The Fake Electors Memos Are Like the Torture Memos

In college and law school, I made the acquaintance of people who would go on to have a substantial impact on the republic. I was glad to get to know some of them, like President Barack Obama, who was my contemporary in law school, and Senator Chris Coons, whom I debated against as an undergraduate. I also crossed paths with some folks who would use their talents to support ends I oppose. As I discussed in 2017, Kris Kobach, who is now the Attorney General of Kansas, built his political career by attacking immigrants and seeking to restrict voting rights; I knew him as a talented debater in college. Justice Brett Kavanaugh and I worked at the same law firm as summer associates in 1989.

Until last week, no one I knew from college or law school had (so far as I had learned) been named as a co-conspirator in an indictment. But then came the latest Trump indictment, which includes allegations that unindicted Co-Conspirator 5 is "an attorney who assisted in devising and attempting to implement a plan to submit fraudulent slates of presidential electors to obstruct the certification proceeding." Co-Conspirator 5 is Ken Chesebro, with whom I worked on a number of projects a third of a century ago.

As a law student, I was a research assistant to Prof Laurence Tribe. Chesebro was then a young lawyer who was also working for Prof Tribe. For the most part, Prof Tribe used his student RAs for assistance with his scholarly work and a small number of lawyer assistants (who were former student RAs who had graduated, clerked, and then returned for a stint) to help with his litigation. Chesebro and a few others were the rough equivalent of associates in a law firm with Prof Tribe as the named (and only) partner.

However, there was crossover in the assignments. For example, this November 1989 article by Prof Tribe in the Harvard Law Review acknowledges assistance by three students--Rob Fisher, Barack Obama, and me--as well as two lawyers--Gene Sperling (who would go on to become a high-ranking advisor in the Clinton, Obama, and Biden administrations) and . . . Ken Chesebro. Meanwhile, sometimes Prof Tribe would assign a student RA to a litigation task. I can recall at least three cases on which I worked on which Chesebro also worked. I thus knew him reasonably well.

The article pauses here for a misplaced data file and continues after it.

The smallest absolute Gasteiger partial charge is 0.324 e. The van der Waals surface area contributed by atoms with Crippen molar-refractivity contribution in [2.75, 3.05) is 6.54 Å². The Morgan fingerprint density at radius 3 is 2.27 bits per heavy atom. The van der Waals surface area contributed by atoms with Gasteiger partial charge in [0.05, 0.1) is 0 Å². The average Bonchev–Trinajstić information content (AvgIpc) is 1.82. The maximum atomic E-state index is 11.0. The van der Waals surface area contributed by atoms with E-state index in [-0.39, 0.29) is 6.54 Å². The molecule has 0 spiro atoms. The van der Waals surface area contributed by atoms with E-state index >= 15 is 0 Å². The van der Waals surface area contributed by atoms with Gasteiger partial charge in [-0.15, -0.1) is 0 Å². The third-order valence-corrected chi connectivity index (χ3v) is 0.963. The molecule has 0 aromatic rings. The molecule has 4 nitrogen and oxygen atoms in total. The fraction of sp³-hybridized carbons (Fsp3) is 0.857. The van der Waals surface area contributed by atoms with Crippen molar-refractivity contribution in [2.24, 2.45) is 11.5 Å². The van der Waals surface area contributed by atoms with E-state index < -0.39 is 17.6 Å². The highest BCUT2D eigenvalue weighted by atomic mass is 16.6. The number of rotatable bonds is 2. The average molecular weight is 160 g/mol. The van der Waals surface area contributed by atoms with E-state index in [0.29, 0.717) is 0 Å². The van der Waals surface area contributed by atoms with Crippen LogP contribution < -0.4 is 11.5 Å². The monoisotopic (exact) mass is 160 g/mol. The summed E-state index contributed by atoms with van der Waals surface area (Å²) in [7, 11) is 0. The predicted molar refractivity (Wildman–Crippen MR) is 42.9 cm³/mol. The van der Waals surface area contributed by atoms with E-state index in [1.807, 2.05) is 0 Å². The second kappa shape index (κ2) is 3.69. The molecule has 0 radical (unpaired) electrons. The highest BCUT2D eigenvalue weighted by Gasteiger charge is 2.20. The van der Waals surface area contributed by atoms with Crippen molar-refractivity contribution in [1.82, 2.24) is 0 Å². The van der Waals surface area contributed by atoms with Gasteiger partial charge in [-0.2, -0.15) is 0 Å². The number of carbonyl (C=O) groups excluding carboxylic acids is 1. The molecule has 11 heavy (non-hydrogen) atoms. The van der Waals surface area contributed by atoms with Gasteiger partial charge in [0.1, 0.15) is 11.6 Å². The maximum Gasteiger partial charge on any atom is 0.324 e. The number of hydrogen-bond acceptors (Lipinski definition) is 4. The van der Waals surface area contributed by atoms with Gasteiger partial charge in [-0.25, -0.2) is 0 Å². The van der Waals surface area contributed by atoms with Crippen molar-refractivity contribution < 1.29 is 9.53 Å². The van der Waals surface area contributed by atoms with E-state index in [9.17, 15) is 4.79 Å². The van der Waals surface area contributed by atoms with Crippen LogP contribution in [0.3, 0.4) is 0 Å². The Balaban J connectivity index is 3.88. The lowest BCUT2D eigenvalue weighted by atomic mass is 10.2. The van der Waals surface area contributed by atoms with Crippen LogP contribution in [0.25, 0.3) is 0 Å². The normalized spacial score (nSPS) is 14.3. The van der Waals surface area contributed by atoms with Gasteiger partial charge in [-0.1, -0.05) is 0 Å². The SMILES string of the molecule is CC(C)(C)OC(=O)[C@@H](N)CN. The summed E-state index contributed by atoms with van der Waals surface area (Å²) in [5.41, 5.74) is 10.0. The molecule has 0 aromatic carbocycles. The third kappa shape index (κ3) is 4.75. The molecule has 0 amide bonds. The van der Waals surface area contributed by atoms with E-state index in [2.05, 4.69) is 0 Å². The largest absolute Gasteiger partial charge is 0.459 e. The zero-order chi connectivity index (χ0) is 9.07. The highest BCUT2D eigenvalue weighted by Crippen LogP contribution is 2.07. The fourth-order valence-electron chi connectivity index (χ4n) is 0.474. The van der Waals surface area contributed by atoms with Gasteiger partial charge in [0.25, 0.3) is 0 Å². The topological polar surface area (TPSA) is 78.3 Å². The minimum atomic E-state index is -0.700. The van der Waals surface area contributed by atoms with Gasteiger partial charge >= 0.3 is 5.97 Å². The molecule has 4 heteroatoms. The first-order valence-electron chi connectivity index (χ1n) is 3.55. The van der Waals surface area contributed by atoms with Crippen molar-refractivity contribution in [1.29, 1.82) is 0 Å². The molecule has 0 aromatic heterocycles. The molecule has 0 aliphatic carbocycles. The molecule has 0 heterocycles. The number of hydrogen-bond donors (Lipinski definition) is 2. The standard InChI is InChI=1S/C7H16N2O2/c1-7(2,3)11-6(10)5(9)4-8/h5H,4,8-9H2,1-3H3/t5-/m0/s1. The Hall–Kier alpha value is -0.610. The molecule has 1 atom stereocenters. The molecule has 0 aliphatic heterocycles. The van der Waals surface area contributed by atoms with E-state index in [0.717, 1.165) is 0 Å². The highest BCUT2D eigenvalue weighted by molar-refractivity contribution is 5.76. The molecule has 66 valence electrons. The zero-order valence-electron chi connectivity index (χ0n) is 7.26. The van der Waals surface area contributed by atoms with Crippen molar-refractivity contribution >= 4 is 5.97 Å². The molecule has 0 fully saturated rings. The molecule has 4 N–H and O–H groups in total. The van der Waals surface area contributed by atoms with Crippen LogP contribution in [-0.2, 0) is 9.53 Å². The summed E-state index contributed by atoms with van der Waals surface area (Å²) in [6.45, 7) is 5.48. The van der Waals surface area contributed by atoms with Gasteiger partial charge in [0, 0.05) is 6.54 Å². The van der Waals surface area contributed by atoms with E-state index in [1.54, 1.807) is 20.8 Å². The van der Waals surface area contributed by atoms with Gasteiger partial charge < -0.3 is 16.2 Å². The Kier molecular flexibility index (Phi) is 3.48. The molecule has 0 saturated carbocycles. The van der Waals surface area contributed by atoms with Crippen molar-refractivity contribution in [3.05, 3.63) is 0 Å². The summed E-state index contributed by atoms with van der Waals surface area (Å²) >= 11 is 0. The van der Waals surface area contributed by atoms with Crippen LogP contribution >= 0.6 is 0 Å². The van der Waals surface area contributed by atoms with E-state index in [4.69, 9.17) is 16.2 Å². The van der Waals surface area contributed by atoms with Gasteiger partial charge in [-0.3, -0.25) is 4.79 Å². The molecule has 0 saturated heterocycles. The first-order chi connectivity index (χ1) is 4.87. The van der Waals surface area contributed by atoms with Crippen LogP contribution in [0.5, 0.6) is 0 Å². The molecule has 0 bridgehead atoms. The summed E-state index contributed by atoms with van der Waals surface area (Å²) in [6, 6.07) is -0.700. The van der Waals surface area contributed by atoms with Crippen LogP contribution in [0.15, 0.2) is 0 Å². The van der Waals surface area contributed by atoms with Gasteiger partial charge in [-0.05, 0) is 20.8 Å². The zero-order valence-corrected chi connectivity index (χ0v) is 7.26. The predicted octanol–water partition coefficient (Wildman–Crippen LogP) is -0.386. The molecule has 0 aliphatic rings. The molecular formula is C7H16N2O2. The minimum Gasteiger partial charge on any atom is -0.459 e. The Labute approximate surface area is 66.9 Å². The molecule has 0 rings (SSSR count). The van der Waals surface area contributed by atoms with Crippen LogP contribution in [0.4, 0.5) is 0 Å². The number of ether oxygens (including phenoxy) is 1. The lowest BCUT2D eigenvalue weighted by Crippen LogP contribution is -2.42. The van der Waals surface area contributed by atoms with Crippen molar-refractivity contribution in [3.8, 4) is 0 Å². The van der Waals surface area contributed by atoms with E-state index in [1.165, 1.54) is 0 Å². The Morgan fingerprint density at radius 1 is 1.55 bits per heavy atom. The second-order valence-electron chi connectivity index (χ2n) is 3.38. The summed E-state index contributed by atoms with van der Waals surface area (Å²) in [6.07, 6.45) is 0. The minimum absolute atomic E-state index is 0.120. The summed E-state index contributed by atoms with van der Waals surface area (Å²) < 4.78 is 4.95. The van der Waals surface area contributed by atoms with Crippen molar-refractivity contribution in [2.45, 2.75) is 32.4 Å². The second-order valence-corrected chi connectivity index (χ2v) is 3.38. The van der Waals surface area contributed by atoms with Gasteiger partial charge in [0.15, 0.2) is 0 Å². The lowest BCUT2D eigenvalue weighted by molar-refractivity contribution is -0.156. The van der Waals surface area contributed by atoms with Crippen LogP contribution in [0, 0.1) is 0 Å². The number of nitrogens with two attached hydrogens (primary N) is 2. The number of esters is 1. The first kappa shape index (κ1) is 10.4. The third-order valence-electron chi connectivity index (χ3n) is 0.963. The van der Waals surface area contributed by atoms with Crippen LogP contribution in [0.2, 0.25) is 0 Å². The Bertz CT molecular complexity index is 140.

My recollection of Chesebro was that he was mild-mannered and a very smart lawyer. He came across as nerdier than the rest of the bunch (which is saying something!). He gave absolutely no indication that he would end up assisting in the first-ever scheme by a sitting President to remain in power after having lost an election.

But that was a long time ago. I learned from Prof Tribe's recent explanation of the ways in which Chesebro mischaracterized his work in one of the memos to Trump that Chesebro worked on the Gore legal team (which Tribe led) in the post-2000-election litigation. I had an informal role in that effort as well, but I don't recall any contact with Chesebro from that time. Thus, because my contact with Chesebro ended a very long time ago, I don't have any personal knowledge about how he ended up as part of the Trump team of attempted democracy destroyers.

Did Chesebro long harbor the sorts of views that made Trump an appealing figure to him? In a Talking Points Memo article last year, both Prof Tribe and Jeff Toobin--who was a student RA for Tribe when Chesebro was (as was Justice Elena Kagan)--expressed surprise that Chesebro was working for Trump. In a new essay, Toobin reports that Chesebro was a long-time liberal who got rich by speculating on crypto-currency and then started donating money and time to right-wing politicians. Meanwhile, the Talking Points Memo article reports on conversations with Chesebro in which he leaned hard into the role-morality of a lawyer whose job was zealous representation, including exploring all possible options.